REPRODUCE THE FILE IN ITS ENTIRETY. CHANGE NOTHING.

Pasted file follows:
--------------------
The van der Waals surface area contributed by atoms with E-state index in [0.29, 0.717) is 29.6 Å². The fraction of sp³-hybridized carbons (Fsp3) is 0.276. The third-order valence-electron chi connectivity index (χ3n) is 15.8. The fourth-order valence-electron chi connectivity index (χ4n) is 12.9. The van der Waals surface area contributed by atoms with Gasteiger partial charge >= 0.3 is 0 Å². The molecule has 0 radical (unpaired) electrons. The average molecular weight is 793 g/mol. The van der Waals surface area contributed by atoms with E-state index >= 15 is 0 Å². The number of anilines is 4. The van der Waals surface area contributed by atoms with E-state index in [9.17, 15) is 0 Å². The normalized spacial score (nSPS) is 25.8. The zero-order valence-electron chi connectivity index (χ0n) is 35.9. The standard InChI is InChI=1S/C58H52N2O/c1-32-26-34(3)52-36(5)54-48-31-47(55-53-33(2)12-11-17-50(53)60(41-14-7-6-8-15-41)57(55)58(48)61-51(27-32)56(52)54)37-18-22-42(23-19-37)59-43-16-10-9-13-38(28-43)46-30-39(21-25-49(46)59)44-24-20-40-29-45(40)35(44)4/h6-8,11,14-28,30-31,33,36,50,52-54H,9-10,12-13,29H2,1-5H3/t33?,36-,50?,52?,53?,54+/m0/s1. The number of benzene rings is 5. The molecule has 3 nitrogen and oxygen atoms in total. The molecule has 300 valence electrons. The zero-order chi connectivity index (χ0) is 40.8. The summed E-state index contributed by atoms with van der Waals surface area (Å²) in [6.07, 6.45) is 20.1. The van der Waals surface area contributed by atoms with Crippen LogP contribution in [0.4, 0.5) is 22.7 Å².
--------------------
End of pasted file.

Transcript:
The van der Waals surface area contributed by atoms with E-state index in [0.29, 0.717) is 29.6 Å². The fraction of sp³-hybridized carbons (Fsp3) is 0.276. The third-order valence-electron chi connectivity index (χ3n) is 15.8. The fourth-order valence-electron chi connectivity index (χ4n) is 12.9. The van der Waals surface area contributed by atoms with Gasteiger partial charge >= 0.3 is 0 Å². The molecule has 0 radical (unpaired) electrons. The average molecular weight is 793 g/mol. The van der Waals surface area contributed by atoms with E-state index >= 15 is 0 Å². The number of anilines is 4. The van der Waals surface area contributed by atoms with E-state index in [9.17, 15) is 0 Å². The normalized spacial score (nSPS) is 25.8. The zero-order valence-electron chi connectivity index (χ0n) is 35.9. The standard InChI is InChI=1S/C58H52N2O/c1-32-26-34(3)52-36(5)54-48-31-47(55-53-33(2)12-11-17-50(53)60(41-14-7-6-8-15-41)57(55)58(48)61-51(27-32)56(52)54)37-18-22-42(23-19-37)59-43-16-10-9-13-38(28-43)46-30-39(21-25-49(46)59)44-24-20-40-29-45(40)35(44)4/h6-8,11,14-28,30-31,33,36,50,52-54H,9-10,12-13,29H2,1-5H3/t33?,36-,50?,52?,53?,54+/m0/s1. The number of benzene rings is 5. The molecule has 3 nitrogen and oxygen atoms in total. The molecule has 300 valence electrons. The zero-order chi connectivity index (χ0) is 40.8. The summed E-state index contributed by atoms with van der Waals surface area (Å²) in [6.07, 6.45) is 20.1. The van der Waals surface area contributed by atoms with Crippen LogP contribution in [0.4, 0.5) is 22.7 Å².